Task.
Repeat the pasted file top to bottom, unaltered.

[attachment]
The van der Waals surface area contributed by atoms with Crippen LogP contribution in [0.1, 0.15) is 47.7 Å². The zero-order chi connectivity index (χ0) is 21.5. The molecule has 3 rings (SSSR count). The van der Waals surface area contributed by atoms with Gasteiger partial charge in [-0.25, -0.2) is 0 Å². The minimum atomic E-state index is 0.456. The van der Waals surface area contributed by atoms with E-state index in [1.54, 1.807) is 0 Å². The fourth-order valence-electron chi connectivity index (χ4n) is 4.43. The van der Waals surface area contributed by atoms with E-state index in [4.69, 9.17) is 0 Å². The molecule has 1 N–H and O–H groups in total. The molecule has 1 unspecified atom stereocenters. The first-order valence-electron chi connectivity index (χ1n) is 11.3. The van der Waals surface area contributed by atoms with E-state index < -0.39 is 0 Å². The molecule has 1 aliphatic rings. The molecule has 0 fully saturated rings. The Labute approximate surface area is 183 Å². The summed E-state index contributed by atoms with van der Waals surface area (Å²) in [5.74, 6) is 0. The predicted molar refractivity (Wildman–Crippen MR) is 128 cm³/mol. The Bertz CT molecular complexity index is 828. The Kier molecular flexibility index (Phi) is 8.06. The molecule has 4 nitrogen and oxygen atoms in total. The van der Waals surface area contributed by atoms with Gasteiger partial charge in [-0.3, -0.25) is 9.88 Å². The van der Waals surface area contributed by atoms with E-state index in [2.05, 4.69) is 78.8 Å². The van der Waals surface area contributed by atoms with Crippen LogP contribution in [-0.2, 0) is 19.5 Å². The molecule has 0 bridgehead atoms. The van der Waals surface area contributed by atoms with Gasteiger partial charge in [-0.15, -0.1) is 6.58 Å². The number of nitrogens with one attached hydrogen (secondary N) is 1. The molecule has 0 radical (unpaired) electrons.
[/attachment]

The van der Waals surface area contributed by atoms with Crippen LogP contribution in [0.1, 0.15) is 47.7 Å². The zero-order chi connectivity index (χ0) is 21.5. The molecule has 3 rings (SSSR count). The van der Waals surface area contributed by atoms with Gasteiger partial charge in [-0.25, -0.2) is 0 Å². The minimum atomic E-state index is 0.456. The van der Waals surface area contributed by atoms with E-state index in [1.54, 1.807) is 0 Å². The fourth-order valence-electron chi connectivity index (χ4n) is 4.43. The van der Waals surface area contributed by atoms with E-state index in [4.69, 9.17) is 0 Å². The molecule has 1 N–H and O–H groups in total. The molecule has 1 unspecified atom stereocenters. The first-order valence-electron chi connectivity index (χ1n) is 11.3. The van der Waals surface area contributed by atoms with E-state index < -0.39 is 0 Å². The molecule has 1 aliphatic rings. The molecule has 0 fully saturated rings. The Labute approximate surface area is 183 Å². The summed E-state index contributed by atoms with van der Waals surface area (Å²) in [5.74, 6) is 0. The predicted molar refractivity (Wildman–Crippen MR) is 128 cm³/mol. The Bertz CT molecular complexity index is 828. The Kier molecular flexibility index (Phi) is 8.06. The molecule has 4 nitrogen and oxygen atoms in total. The van der Waals surface area contributed by atoms with Gasteiger partial charge in [-0.3, -0.25) is 9.88 Å². The van der Waals surface area contributed by atoms with E-state index in [2.05, 4.69) is 78.8 Å². The van der Waals surface area contributed by atoms with Crippen LogP contribution in [-0.2, 0) is 19.5 Å². The molecule has 0 bridgehead atoms. The van der Waals surface area contributed by atoms with Gasteiger partial charge in [-0.15, -0.1) is 6.58 Å². The number of nitrogens with one attached hydrogen (secondary N) is 1. The molecule has 0 radical (unpaired) electrons.